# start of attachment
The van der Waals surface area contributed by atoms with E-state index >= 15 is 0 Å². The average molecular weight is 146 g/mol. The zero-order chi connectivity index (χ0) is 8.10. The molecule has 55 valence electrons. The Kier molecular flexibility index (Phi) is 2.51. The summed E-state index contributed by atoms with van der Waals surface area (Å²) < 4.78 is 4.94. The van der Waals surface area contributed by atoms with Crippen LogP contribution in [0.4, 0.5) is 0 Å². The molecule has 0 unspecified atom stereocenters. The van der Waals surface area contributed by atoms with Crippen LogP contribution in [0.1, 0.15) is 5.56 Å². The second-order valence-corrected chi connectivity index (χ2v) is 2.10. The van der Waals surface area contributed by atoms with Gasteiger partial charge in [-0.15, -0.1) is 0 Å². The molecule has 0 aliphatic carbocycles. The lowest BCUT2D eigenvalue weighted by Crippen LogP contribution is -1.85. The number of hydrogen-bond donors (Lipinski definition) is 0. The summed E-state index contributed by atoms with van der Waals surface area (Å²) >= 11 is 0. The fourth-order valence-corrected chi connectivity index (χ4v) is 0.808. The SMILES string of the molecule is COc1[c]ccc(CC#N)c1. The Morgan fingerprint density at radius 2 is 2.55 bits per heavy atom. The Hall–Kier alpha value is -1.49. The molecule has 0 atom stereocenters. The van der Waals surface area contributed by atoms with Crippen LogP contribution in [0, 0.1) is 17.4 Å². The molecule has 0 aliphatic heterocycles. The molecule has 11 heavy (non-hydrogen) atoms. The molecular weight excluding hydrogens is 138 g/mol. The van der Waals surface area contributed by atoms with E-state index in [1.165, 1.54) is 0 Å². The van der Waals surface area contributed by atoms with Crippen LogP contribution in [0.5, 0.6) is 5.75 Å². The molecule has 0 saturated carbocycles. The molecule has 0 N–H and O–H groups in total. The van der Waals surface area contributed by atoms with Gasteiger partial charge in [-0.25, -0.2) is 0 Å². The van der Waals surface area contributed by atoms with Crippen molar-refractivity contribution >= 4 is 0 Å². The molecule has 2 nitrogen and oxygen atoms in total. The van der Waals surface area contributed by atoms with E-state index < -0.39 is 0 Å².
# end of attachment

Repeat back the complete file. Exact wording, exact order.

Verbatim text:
The van der Waals surface area contributed by atoms with E-state index >= 15 is 0 Å². The average molecular weight is 146 g/mol. The zero-order chi connectivity index (χ0) is 8.10. The molecule has 55 valence electrons. The Kier molecular flexibility index (Phi) is 2.51. The summed E-state index contributed by atoms with van der Waals surface area (Å²) < 4.78 is 4.94. The van der Waals surface area contributed by atoms with Crippen LogP contribution in [0.4, 0.5) is 0 Å². The molecule has 0 unspecified atom stereocenters. The van der Waals surface area contributed by atoms with Crippen LogP contribution in [0.1, 0.15) is 5.56 Å². The second-order valence-corrected chi connectivity index (χ2v) is 2.10. The van der Waals surface area contributed by atoms with Gasteiger partial charge in [-0.15, -0.1) is 0 Å². The molecule has 0 aliphatic carbocycles. The lowest BCUT2D eigenvalue weighted by Crippen LogP contribution is -1.85. The number of hydrogen-bond donors (Lipinski definition) is 0. The summed E-state index contributed by atoms with van der Waals surface area (Å²) >= 11 is 0. The fourth-order valence-corrected chi connectivity index (χ4v) is 0.808. The SMILES string of the molecule is COc1[c]ccc(CC#N)c1. The Morgan fingerprint density at radius 2 is 2.55 bits per heavy atom. The Hall–Kier alpha value is -1.49. The molecule has 0 atom stereocenters. The van der Waals surface area contributed by atoms with Crippen LogP contribution in [0, 0.1) is 17.4 Å². The molecule has 0 aliphatic heterocycles. The molecule has 11 heavy (non-hydrogen) atoms. The molecular weight excluding hydrogens is 138 g/mol. The van der Waals surface area contributed by atoms with E-state index in [1.165, 1.54) is 0 Å². The van der Waals surface area contributed by atoms with Crippen LogP contribution in [0.5, 0.6) is 5.75 Å². The molecule has 0 saturated carbocycles. The molecule has 0 N–H and O–H groups in total. The van der Waals surface area contributed by atoms with Gasteiger partial charge in [-0.25, -0.2) is 0 Å². The van der Waals surface area contributed by atoms with Crippen molar-refractivity contribution >= 4 is 0 Å². The molecule has 2 nitrogen and oxygen atoms in total. The van der Waals surface area contributed by atoms with E-state index < -0.39 is 0 Å².